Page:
LOUISVILLE, Ky. — With the COVID-19 shutdowns of 2020, in many cases we are just now learning the true impact on lives.
Some of it was a worrisome expectation.
"Fatalities and increased use of substance," said Michael Rose, a Louisville therapist at The Morton Center.
On Wednesday, we learned about some of the major spikes in drug overdose deaths across the country–a record 93,000 in the U.S. last year. And Kentucky saw a higher percentage increase than the majority of other states.
The predicted domino effect officially became reality on Wednesday.
"It got a lot worse because we didn't have a way to get ahold of anybody," said Brandon Thomas, who sought out professional help at The Healing Place in Louisville after a long battle with alcoholism.
Thomas lived it, eventually checking himself in last summer during the pandemic's first peak.
"When everything closed down, I would just drink. I didn't have anywhere to go, and it was a lot easier to get the things that I needed, and I didn't have anyone to talk to," Thomas said.
Thomas made it out better, and now in recovery, he's working as a mentor for others going through similar struggle.
But many didn't.
U.S. leaders revealed a 29% increase in drug overdose deaths between 2019 and 2020, per CDC data.
"The pandemic changed the way people were getting their drugs because they couldn't get what they were used to, so they switched to something else," Thomas said. "I knew for a fact I wasn't going to deal with myself sober."
Kentucky ranked as one of the states hit hardest, seeing more than a 50% increase in overdose deaths between 2019 and 2020, according to the CDC.
People like Brandon Thomas tell us there's a misconception that a person is at their lowest point, or rock bottom, when an overdose death happens. They say in reality, it can happen at any time, especially given everything this past year has brought.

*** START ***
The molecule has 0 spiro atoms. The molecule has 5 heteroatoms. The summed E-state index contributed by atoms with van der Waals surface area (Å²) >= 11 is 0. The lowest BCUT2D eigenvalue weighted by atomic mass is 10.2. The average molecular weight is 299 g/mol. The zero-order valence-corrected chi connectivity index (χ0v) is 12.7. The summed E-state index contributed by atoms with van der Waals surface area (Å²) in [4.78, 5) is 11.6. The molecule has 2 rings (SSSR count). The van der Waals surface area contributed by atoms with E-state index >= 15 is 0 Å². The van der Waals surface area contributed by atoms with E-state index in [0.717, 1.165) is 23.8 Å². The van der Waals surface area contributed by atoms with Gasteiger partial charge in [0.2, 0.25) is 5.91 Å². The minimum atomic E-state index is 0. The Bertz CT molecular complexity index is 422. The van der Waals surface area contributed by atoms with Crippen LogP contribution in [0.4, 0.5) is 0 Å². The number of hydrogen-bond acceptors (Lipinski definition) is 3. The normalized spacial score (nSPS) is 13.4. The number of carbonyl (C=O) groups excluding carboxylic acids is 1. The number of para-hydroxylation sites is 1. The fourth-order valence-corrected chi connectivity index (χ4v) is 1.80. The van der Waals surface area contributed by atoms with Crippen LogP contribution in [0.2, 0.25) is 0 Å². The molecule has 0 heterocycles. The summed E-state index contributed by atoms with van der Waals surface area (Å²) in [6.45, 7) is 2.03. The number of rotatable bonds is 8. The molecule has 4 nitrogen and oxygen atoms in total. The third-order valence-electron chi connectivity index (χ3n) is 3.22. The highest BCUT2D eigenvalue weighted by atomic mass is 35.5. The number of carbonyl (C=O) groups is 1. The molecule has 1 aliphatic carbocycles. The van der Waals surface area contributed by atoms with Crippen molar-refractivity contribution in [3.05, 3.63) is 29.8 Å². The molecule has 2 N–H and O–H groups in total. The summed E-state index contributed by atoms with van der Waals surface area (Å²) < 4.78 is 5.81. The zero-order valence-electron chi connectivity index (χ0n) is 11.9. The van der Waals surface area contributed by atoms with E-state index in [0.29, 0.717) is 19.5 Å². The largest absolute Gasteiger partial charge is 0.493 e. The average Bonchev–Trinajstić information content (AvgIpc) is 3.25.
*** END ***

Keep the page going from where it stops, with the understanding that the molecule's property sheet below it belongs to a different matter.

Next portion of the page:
"A lot of people when they go back to using, they go back to what they stopped with, and their body is not ready for that -- and once you [realize], it's over," Thomas said.
Meanwhile, down the road at The Morton Rehab Center, workers there have seen similar trends.
"A proliferation of accidental overdoses, and of course fentanyl being a key ingredient," Rose said.
With the country almost fully open, and more interaction, therapist Michael Rose expects a better year.
But these numbers were already climbing before COVID.
"I don't know if anyone has tapped into a solution, a cure-all, or a [true] fix to the problem," Rose said.
When WHAS11 asked if there's anything the community can do better, Rose said simply: Work to eliminate the stigma.
"This affects all of us, the neighbor down the street, the person sitting in the pew next to me at church," Rose said.
This all in order to pursue a more welcoming environment than 2020's and move forward.
Both The Healing Place and The Morton Center are non-profit services, offering programs for anyone battling with addiction who walk through their doors. They both say financial constraints won't be an issue for those who seek help with them.